Tuesday, June 02, 2015

British students scramble for Indian varsities

In a reverse trend, Britain is now seeing a mad rush among its students to know modern India and become part of the country's amazing growth story.

Over 6,000 students from across British universities have applied to fill 400 spots under the first of its kind Generation UK programme - a project under which 25,000 British students will travel to India over the next five years to understand the country and enhance their chances of employability in global Indian business houses.

An additional 400 British students have applied for just 100 positions to teach across 60 Indian schools. Some of them are also getting internships to work in Delhi's ministry of skills development.

The overall batch of 500 will leave for India at the end of June. They will be placed across five Indian universities --- Indian Institute of Management (Ahmedabad), Indian Institute of Science (Bangalore), Delhi University, Indian Institute of Technology (Bombay) and the National Institute of Design (Ahmedabad).

Richard Everitt, head of education at British Council India told TOI, "We have seen an unprecedented interest among British students to be part of the India growth story. This is the first year of the Generation UK programme. Next summer, we plan to send 1000 British students and are appealing to more Indian universities to create space for them. At present we have five Indian universities who have agreed to accommodate British students. By next year, we expect to have 25."

Everitt added that the Council has seen a "terrific interest in British students wanting to gain teaching experience in Indian schools". Everitt said, "The programme is for three main reasons. A lot of UK employers are saying that British students aren't career ready and aren't competitive enough when they leave university and look for jobs. So we want them to go out into the world and gain international experience and understand India better. We also want to improve the balance - at present 20,000 Indian students go to UK to study but hardly a few British students come to India".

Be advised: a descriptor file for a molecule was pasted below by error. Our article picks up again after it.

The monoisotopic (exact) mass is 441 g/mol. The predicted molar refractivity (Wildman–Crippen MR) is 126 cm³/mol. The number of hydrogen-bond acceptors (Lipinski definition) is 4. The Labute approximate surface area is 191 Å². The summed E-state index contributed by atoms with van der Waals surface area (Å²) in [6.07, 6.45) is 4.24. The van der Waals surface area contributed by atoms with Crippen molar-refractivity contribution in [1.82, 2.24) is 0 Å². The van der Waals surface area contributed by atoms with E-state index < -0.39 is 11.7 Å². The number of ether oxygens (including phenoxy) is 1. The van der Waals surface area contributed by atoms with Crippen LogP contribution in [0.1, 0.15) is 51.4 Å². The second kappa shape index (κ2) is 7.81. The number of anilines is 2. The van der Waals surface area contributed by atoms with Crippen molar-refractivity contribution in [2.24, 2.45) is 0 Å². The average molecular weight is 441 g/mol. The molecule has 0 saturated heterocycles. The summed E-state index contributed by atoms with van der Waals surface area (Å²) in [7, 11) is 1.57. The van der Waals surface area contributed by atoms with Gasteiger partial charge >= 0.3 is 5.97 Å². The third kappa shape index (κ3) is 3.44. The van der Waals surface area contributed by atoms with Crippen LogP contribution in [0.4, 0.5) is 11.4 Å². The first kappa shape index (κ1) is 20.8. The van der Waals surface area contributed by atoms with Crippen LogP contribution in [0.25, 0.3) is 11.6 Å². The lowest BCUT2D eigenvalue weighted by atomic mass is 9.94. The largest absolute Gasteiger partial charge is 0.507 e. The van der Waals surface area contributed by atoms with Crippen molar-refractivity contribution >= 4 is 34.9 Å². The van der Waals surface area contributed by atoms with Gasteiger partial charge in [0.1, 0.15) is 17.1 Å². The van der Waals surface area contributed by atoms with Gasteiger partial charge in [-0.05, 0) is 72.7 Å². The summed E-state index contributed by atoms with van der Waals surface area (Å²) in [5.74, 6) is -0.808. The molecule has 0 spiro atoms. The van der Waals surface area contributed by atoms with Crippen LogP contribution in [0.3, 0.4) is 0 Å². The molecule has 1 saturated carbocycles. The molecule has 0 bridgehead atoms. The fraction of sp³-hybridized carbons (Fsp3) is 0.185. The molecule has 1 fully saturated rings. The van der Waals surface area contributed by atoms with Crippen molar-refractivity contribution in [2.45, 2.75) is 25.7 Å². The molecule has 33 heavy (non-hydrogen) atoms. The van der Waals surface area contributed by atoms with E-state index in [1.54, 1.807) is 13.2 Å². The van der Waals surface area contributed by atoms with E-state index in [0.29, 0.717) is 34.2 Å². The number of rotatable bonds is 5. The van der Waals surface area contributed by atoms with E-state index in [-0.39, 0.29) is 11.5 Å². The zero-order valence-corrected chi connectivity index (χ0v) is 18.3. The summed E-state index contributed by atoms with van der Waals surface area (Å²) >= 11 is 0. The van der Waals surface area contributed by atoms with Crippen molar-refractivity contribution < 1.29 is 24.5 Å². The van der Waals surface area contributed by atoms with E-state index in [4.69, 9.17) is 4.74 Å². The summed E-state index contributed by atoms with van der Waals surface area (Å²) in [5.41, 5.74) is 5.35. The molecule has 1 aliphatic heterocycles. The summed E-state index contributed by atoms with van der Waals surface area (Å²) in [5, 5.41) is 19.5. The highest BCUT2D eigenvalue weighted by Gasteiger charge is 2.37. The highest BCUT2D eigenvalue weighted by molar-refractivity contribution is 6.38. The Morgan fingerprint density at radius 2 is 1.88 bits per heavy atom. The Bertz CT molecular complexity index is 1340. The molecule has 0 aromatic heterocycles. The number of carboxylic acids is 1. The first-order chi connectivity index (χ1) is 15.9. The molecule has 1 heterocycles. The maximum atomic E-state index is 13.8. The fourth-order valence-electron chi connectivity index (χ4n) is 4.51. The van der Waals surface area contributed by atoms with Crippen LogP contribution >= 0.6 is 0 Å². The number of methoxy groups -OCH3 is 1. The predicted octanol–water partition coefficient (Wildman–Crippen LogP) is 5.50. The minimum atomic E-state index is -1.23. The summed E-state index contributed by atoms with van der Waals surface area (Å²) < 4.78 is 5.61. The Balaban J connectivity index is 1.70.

The programme starts with a Make in India initiative from July 1 which will see students spend two weeks in Mumbai, Gujarat, Rajasthan and Delhi learning what drives India's manufacturing economy such as rural textiles, handicrafts and new technologies.

Between July 25 and August 7, they will learn about the Indian economy, history and culture by spending two weeks in Mumbai and Delhi, hearing from industry experts, academics and peers. Between September 30 and October 13, British students will learn about the relationship between technology entrepreneurship by travelling across Mumbai and Bangalore "exploring the importance of technology and developing your ideas with Indian peers".

The Council's India director Rob Lynes told TOI it will provide the practical support students need, as well as working with governments, academic institutions, industry and commerce in India. He said "the trip will help British youngsters become more eligible for jobs in global Indian companies through their understanding of India's work ethics and culture. At present, many Indian employers are not satisfied with the cultural awareness of British graduates".

He added "India will shape the 21st century and Britain's youngsters must have enough knowledge about the country. Even though India and UK have a long shared history, the 21st century relationship will be very different. At present, young Britons don't understand contemporary India. Generation UK will give them knowledge about what modern India is actually like. It will involve a whole variety of activities - from internships in companies in India to cultural courses and teaching opportunities in Indian schools".

Lynes added "The better they know India, the more they will engage with it. UK's trade with India is increasing every year and we need more British youngsters to be eligible to work in India's multi-national companies".

Source: The Times of India, June 2, 2015
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